In 1987, there was only one producer of whiskey in Ireland. Since then, 37 new or refurbished distilleries have come online in Ireland, 30 of them in the past 10 years, and around 22 of those since 2015. It’s a new golden age for Irish Whiskey. With St. Patrick’s Day right around the corner, it seems like a good time to examine 4 whiskies I recently tasted from West Cork Distillers, in Munster Province (the southwestern part of Ireland).
West Cork Distillers bills itself as the distillery built and run by the people, for the people. It was founded in 2003 by three childhood friends from the village of Union Hall: two fishermen and a former distillery manager. The distillery is located in Skibbereen, which means “little boat harbor.” Although the village appears land-locked, it is in fact known for its access along the River Ilen to the sea, at Baltimore, twelve miles away.
West Cork Distillers is particularly known for having upset Irish whiskey-making convention by introducing a peated whiskey among its offerings. The peat is harvested in the Glengarriff bogland near Skibbereen. However, this peat is not used to toast the grain, as with Scotch, but to char the inside of the barrel. The result, I found, is a whiskey smoke far more subtle and pleasant than some of the massive peated Scotches.
West Cork Small Batch Single-malt 8-year old Irish
Whiskey – about $36.
This is West Cork’s introductory malt. It has a lot of different aromas and flavors going on, with very obvious caramel and yeasty notes. Less obvious are the eucalyptus, honey, and orange notes, but they are there. The complexity is pretty surprising for an 8-year old whiskey, and on the end of the palate, I even noted some chocolate and a note of soapiness (sounds awful, but it’s not unusual in whiskies, and one ends up enjoying it).
West Cork Bourbon-Cask Blended Irish Whiskey – about
The orange/marmalade flavors in West Cork whiskies are a recurring pattern. This whiskey had quite pronounced aromas of coconut, orange, marmalade, and some eucalyptus, but the palate really brought out the Blender’s finesse, with a vanilla creaminess and a much more subtle, softer alcohol strength. Without a doubt, this is the best value in the lot.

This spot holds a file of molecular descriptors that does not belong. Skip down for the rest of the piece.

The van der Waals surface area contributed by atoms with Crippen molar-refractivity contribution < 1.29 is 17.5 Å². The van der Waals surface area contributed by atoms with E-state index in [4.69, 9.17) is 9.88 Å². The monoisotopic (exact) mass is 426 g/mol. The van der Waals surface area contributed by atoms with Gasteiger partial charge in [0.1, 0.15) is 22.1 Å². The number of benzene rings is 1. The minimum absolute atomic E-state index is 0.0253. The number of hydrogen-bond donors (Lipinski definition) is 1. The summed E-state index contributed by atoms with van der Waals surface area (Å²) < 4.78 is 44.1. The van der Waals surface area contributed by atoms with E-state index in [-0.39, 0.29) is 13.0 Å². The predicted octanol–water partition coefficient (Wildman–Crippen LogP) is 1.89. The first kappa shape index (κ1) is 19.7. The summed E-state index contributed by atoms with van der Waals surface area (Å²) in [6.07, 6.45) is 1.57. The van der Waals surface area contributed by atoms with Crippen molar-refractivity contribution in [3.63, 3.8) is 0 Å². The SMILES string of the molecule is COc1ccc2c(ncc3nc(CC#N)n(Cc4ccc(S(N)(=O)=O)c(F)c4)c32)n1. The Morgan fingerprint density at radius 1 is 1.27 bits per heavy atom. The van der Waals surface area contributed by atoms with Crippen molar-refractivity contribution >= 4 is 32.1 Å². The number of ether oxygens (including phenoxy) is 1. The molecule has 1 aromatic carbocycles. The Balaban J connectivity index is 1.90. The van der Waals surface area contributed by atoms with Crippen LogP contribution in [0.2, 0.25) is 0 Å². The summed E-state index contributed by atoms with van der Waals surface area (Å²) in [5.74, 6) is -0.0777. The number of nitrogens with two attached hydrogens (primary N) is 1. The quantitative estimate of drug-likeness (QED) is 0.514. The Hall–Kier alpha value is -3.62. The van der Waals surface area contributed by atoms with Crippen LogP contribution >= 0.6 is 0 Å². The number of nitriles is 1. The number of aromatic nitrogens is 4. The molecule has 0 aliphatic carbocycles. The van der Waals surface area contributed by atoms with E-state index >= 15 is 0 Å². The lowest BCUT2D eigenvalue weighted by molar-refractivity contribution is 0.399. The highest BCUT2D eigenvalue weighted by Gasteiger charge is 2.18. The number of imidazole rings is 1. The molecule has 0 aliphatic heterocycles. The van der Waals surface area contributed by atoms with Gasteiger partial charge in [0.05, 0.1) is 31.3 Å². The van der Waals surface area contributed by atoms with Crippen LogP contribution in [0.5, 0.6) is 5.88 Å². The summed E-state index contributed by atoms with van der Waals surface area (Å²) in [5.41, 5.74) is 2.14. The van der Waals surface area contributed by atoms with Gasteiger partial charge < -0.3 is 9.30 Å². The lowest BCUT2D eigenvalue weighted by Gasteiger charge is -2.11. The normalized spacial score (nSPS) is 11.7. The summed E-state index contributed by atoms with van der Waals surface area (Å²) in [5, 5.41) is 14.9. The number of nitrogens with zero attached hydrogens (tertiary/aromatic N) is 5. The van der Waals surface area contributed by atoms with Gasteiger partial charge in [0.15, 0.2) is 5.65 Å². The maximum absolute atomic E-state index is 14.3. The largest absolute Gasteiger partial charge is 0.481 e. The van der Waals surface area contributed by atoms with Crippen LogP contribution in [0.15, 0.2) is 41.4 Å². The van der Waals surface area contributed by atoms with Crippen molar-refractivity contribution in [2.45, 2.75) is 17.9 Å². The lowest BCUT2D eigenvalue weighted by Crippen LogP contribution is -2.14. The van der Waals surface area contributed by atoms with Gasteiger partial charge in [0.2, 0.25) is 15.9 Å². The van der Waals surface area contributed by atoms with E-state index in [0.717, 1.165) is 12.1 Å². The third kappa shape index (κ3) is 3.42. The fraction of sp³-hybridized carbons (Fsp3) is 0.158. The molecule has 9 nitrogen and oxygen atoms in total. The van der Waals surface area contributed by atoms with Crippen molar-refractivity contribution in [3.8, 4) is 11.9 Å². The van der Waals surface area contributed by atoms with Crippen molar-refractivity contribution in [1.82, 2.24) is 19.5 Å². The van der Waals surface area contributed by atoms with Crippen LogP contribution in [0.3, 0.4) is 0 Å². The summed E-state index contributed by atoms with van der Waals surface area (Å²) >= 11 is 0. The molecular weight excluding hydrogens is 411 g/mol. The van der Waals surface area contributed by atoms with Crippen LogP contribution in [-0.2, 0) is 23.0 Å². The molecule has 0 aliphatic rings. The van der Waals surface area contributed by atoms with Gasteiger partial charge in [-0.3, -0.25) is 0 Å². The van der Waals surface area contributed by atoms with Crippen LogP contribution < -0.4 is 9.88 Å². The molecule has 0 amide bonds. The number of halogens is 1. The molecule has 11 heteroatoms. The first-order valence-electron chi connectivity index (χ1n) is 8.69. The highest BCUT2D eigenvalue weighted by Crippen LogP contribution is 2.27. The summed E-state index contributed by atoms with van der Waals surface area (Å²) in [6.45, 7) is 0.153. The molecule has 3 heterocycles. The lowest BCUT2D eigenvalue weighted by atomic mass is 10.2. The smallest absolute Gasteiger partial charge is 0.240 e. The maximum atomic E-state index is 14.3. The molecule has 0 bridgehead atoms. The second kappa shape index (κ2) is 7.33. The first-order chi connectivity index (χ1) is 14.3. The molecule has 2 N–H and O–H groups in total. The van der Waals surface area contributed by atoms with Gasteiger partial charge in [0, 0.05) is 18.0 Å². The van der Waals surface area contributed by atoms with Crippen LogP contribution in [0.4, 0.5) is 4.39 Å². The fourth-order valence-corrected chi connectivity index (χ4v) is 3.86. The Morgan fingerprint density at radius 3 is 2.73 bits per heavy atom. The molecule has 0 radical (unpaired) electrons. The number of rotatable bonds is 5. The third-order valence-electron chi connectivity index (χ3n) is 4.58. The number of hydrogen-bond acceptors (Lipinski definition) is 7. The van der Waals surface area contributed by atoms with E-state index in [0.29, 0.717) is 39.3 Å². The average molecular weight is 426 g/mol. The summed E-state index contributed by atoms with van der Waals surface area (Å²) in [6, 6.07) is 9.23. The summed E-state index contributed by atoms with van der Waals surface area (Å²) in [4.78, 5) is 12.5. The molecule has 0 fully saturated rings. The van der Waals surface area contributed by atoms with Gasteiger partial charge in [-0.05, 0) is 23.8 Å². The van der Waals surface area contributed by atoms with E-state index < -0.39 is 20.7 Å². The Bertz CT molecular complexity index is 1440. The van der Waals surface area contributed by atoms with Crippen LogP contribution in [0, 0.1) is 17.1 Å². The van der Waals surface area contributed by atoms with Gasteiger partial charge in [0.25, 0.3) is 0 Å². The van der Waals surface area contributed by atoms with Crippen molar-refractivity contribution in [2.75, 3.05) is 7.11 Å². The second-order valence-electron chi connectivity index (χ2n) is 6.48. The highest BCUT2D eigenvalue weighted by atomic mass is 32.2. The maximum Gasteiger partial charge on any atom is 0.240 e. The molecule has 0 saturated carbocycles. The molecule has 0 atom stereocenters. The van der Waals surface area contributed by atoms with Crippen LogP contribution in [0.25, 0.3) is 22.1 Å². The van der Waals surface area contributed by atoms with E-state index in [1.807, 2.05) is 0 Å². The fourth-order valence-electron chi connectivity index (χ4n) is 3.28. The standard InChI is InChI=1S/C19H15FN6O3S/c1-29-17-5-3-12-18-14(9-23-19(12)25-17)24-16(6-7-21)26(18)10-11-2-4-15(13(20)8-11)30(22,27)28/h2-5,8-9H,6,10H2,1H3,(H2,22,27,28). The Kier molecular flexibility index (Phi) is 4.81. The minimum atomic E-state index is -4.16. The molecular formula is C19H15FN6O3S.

West Cork IPA Cask-matured Irish Whiskey – about $35.
The IPA in question is, indeed, India Pale Ale, hailing from the Blacks-of-Kinsale Brewery, near Skibbereen. Very soft alcohol, but with pings of heat that let you know this is still a powerful drink. Again, the orange motif, with an unfortunate very slight note of baby-aspirin on the very end. On the other hand, the big fruitcake spiciness counteracts this minor discordance with flair. Also has some creaminess on the palate, as well as biscuity, honey flavors that really round out the whiskey nicely.
West Cork Glengarriff Series Peat-charred Cask Single-malt Irish Whiskey – about $40.
I really loved this whiskey. The peat is present in no uncertain terms, but it blends in with the other aromas and flavors so finely that it remains but one element in a well-integrated mix of biscuit aromas with a touch of by-now-trademark orange, followed by flavors of caramel, butter and honey on the palate. A really lovely whiskey.
François Steichen founded Frenchy’s Wine Road, a Connecticut company that writes copy and content for the wine, spirits and cider industries. He is a resident of Old Greenwich with 16 years’ experience in the Wine Industry in Fairfield County and New York City. He holds the WSET Diploma in wine & spirits.
At 10 years of age, François took his first – chaperoned – sip of a sparkling wine. Since that moment, the magic of fermentation and spontaneously-produced bubbles has never truly relinquished its hold on his curiosity.